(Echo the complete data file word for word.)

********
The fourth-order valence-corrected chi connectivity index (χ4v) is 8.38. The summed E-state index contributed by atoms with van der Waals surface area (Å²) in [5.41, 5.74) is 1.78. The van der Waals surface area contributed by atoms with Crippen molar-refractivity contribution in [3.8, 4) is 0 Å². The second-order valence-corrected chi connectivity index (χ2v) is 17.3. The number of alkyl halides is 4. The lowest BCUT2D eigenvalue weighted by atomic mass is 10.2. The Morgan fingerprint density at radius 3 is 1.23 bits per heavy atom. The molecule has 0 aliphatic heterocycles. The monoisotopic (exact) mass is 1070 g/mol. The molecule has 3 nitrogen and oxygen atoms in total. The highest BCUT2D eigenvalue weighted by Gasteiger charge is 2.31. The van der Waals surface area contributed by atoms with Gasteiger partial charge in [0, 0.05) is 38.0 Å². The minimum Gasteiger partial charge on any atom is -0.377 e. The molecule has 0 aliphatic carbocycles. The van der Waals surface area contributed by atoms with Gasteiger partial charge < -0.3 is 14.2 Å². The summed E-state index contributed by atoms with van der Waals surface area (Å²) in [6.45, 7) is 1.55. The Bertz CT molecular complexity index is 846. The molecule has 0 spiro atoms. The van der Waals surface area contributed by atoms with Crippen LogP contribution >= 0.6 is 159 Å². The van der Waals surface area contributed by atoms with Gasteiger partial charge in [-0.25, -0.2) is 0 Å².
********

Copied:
The fourth-order valence-corrected chi connectivity index (χ4v) is 8.38. The summed E-state index contributed by atoms with van der Waals surface area (Å²) in [5.41, 5.74) is 1.78. The van der Waals surface area contributed by atoms with Crippen molar-refractivity contribution in [3.8, 4) is 0 Å². The second-order valence-corrected chi connectivity index (χ2v) is 17.3. The number of alkyl halides is 4. The lowest BCUT2D eigenvalue weighted by atomic mass is 10.2. The Morgan fingerprint density at radius 3 is 1.23 bits per heavy atom. The molecule has 0 aliphatic heterocycles. The monoisotopic (exact) mass is 1070 g/mol. The molecule has 3 nitrogen and oxygen atoms in total. The highest BCUT2D eigenvalue weighted by Gasteiger charge is 2.31. The van der Waals surface area contributed by atoms with Gasteiger partial charge in [0, 0.05) is 38.0 Å². The minimum Gasteiger partial charge on any atom is -0.377 e. The molecule has 0 aliphatic carbocycles. The van der Waals surface area contributed by atoms with Gasteiger partial charge < -0.3 is 14.2 Å². The summed E-state index contributed by atoms with van der Waals surface area (Å²) in [6.45, 7) is 1.55. The Bertz CT molecular complexity index is 846. The molecule has 0 spiro atoms. The van der Waals surface area contributed by atoms with Crippen LogP contribution >= 0.6 is 159 Å². The van der Waals surface area contributed by atoms with Gasteiger partial charge in [-0.25, -0.2) is 0 Å².